Rejoice in the Lord always. I will say it again: Rejoice! Philippians 4:4

John, an Irish Brethren missionary to Japan during World War II, was arrested for his Christian witness along with another Irish missionary, R G Wright, in October 1941. Japanese opinion of Christians and foreigners was very low, and the pair were subjected to five days of interrogation. They were grilled on Ise Jingu (a Japanese god), the “deity” of the Emperor, the Bible and the refusal of Christians to bow before Japanese shrines, before being released.

John was arrested again on 8 December 1941 and sent to Sugamo prison in eastern Tokyo. When he was first sent to the prison his health was very good, but he soon became seriously ill. He was then transferred to a mental asylum in Tokyo in mid-January 1942, where it is suspected that he was given experimental drugs.

Christians who asked about Hewitt’s whereabouts were not given an answer. But some months later the authorities asked his Buddhist neighbour to make funeral arrangements for him. When two women missionaries heard about this, they went in search of John and found him in a pauper ward, lying on the floor and very malnourished, but calling out “Praise the Lord! Praise the Lord!” They stayed with him, but were helpless to save him from death. The women gained police permission for Hewitt to be given a Christian burial. John was one of many missionaries to be imprisoned by the Japanese during the war.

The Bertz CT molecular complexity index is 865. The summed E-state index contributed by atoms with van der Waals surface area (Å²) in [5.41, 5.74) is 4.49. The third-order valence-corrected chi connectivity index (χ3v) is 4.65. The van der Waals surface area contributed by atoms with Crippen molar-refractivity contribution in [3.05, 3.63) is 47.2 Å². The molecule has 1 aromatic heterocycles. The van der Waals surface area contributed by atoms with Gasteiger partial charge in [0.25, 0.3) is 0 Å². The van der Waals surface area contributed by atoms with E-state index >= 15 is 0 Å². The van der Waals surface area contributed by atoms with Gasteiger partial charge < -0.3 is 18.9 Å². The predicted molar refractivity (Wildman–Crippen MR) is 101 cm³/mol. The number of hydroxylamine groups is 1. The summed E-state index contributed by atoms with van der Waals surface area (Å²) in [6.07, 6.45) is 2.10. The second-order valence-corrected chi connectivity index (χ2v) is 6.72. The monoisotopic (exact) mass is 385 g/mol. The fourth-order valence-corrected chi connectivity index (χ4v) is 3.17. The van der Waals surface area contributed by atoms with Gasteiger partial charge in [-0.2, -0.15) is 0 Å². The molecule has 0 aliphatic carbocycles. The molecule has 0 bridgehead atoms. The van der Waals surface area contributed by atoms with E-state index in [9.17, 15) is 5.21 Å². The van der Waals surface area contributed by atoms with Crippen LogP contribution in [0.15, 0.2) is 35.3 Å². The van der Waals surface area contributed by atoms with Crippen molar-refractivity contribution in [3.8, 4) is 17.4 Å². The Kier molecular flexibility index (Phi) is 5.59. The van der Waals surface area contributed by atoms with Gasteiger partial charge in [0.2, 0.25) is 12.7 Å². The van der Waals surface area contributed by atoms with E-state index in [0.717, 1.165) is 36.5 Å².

Father, make us more like Jesus. Help us to bear difficulty, pain, disappointment and sorrow, knowing that in your perfect working and design you can use such bitter experiences to shape our characters and make us more like our Lord. We look with hope for that day when we shall be wholly like Christ, because we shall see him as he is. Amen.

Ignatius of Antioch, before his martyrdom in 107

Dr Patrick Sookhdeo is the International Director of Barnabas Fund and the Executive Director of the Oxford Centre for Religion and Public Life.